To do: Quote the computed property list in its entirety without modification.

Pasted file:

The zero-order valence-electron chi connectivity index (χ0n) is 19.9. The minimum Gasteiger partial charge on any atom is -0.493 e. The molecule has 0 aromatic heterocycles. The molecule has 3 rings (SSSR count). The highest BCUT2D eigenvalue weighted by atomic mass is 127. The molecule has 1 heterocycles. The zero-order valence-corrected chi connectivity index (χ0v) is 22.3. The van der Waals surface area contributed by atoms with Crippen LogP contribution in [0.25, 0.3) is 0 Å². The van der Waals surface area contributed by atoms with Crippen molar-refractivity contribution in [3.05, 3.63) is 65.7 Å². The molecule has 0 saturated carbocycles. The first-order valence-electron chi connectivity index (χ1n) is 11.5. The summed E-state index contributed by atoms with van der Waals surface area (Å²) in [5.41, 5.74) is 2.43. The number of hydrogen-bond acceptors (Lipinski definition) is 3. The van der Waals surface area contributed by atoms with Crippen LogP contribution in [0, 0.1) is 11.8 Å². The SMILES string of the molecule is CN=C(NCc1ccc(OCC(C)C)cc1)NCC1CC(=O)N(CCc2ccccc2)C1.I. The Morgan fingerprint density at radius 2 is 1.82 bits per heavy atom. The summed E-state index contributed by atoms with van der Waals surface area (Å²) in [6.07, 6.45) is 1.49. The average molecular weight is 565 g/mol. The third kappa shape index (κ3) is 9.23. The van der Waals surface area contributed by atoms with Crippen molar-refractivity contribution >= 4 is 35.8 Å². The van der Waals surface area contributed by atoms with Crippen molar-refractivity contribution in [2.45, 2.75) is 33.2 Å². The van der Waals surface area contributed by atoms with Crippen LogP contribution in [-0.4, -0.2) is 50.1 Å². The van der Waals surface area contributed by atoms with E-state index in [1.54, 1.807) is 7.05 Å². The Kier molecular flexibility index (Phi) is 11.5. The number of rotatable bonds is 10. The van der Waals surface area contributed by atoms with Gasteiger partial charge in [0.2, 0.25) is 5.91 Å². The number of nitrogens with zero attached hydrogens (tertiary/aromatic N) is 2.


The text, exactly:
The zero-order valence-electron chi connectivity index (χ0n) is 19.9. The minimum Gasteiger partial charge on any atom is -0.493 e. The molecule has 0 aromatic heterocycles. The molecule has 3 rings (SSSR count). The highest BCUT2D eigenvalue weighted by atomic mass is 127. The molecule has 1 heterocycles. The zero-order valence-corrected chi connectivity index (χ0v) is 22.3. The van der Waals surface area contributed by atoms with Crippen LogP contribution in [0.25, 0.3) is 0 Å². The van der Waals surface area contributed by atoms with Crippen molar-refractivity contribution in [3.05, 3.63) is 65.7 Å². The molecule has 0 saturated carbocycles. The first-order valence-electron chi connectivity index (χ1n) is 11.5. The summed E-state index contributed by atoms with van der Waals surface area (Å²) in [5.41, 5.74) is 2.43. The number of hydrogen-bond acceptors (Lipinski definition) is 3. The van der Waals surface area contributed by atoms with Crippen LogP contribution in [0, 0.1) is 11.8 Å². The SMILES string of the molecule is CN=C(NCc1ccc(OCC(C)C)cc1)NCC1CC(=O)N(CCc2ccccc2)C1.I. The Morgan fingerprint density at radius 2 is 1.82 bits per heavy atom. The summed E-state index contributed by atoms with van der Waals surface area (Å²) in [6.07, 6.45) is 1.49. The average molecular weight is 565 g/mol. The third kappa shape index (κ3) is 9.23. The van der Waals surface area contributed by atoms with Crippen molar-refractivity contribution >= 4 is 35.8 Å². The van der Waals surface area contributed by atoms with Crippen molar-refractivity contribution in [2.45, 2.75) is 33.2 Å². The van der Waals surface area contributed by atoms with Crippen LogP contribution in [-0.4, -0.2) is 50.1 Å². The van der Waals surface area contributed by atoms with E-state index in [1.54, 1.807) is 7.05 Å². The Kier molecular flexibility index (Phi) is 11.5. The number of rotatable bonds is 10. The van der Waals surface area contributed by atoms with Gasteiger partial charge in [0.2, 0.25) is 5.91 Å². The number of nitrogens with zero attached hydrogens (tertiary/aromatic N) is 2.